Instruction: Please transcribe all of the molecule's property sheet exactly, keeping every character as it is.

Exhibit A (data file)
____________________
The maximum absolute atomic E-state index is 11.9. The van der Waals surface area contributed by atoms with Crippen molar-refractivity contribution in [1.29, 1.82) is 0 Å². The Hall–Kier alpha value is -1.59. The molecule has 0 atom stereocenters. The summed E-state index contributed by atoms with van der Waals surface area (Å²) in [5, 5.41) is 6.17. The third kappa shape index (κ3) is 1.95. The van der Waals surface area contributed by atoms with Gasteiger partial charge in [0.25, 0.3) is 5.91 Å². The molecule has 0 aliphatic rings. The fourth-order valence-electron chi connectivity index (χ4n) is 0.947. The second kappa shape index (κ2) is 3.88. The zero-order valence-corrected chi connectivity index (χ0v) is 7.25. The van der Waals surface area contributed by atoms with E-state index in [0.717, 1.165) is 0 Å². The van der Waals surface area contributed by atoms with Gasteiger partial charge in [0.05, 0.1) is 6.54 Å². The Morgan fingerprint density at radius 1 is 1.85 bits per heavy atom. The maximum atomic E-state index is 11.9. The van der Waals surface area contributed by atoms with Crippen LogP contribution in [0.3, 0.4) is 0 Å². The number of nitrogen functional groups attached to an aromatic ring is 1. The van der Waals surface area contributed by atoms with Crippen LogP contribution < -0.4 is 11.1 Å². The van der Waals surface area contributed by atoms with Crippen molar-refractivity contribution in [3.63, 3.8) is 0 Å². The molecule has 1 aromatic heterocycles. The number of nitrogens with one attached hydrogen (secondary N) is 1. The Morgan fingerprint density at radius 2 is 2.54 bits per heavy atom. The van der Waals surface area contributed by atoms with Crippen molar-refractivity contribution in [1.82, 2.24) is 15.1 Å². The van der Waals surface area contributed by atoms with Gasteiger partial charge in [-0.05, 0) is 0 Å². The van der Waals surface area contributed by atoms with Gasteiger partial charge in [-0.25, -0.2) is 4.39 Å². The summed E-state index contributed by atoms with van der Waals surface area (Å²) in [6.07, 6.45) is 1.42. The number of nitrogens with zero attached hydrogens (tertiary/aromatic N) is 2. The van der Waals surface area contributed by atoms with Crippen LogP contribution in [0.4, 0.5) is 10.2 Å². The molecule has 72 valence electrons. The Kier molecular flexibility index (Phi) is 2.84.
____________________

The maximum absolute atomic E-state index is 11.9. The van der Waals surface area contributed by atoms with Crippen molar-refractivity contribution in [1.29, 1.82) is 0 Å². The Hall–Kier alpha value is -1.59. The molecule has 0 atom stereocenters. The summed E-state index contributed by atoms with van der Waals surface area (Å²) in [5, 5.41) is 6.17. The third kappa shape index (κ3) is 1.95. The van der Waals surface area contributed by atoms with Gasteiger partial charge in [0.25, 0.3) is 5.91 Å². The molecule has 0 aliphatic rings. The fourth-order valence-electron chi connectivity index (χ4n) is 0.947. The second kappa shape index (κ2) is 3.88. The zero-order valence-corrected chi connectivity index (χ0v) is 7.25. The van der Waals surface area contributed by atoms with E-state index in [0.717, 1.165) is 0 Å². The van der Waals surface area contributed by atoms with Gasteiger partial charge in [0.05, 0.1) is 6.54 Å². The Morgan fingerprint density at radius 1 is 1.85 bits per heavy atom. The maximum atomic E-state index is 11.9. The van der Waals surface area contributed by atoms with Crippen LogP contribution in [0.3, 0.4) is 0 Å². The number of nitrogen functional groups attached to an aromatic ring is 1. The van der Waals surface area contributed by atoms with Crippen LogP contribution < -0.4 is 11.1 Å². The van der Waals surface area contributed by atoms with Crippen molar-refractivity contribution in [3.63, 3.8) is 0 Å². The molecule has 1 aromatic heterocycles. The number of nitrogens with one attached hydrogen (secondary N) is 1. The Morgan fingerprint density at radius 2 is 2.54 bits per heavy atom. The van der Waals surface area contributed by atoms with Crippen molar-refractivity contribution in [1.82, 2.24) is 15.1 Å². The van der Waals surface area contributed by atoms with Gasteiger partial charge in [-0.05, 0) is 0 Å². The van der Waals surface area contributed by atoms with Gasteiger partial charge in [-0.25, -0.2) is 4.39 Å². The summed E-state index contributed by atoms with van der Waals surface area (Å²) in [6.07, 6.45) is 1.42. The number of nitrogens with zero attached hydrogens (tertiary/aromatic N) is 2. The van der Waals surface area contributed by atoms with Crippen LogP contribution in [0.4, 0.5) is 10.2 Å². The molecule has 72 valence electrons. The Kier molecular flexibility index (Phi) is 2.84.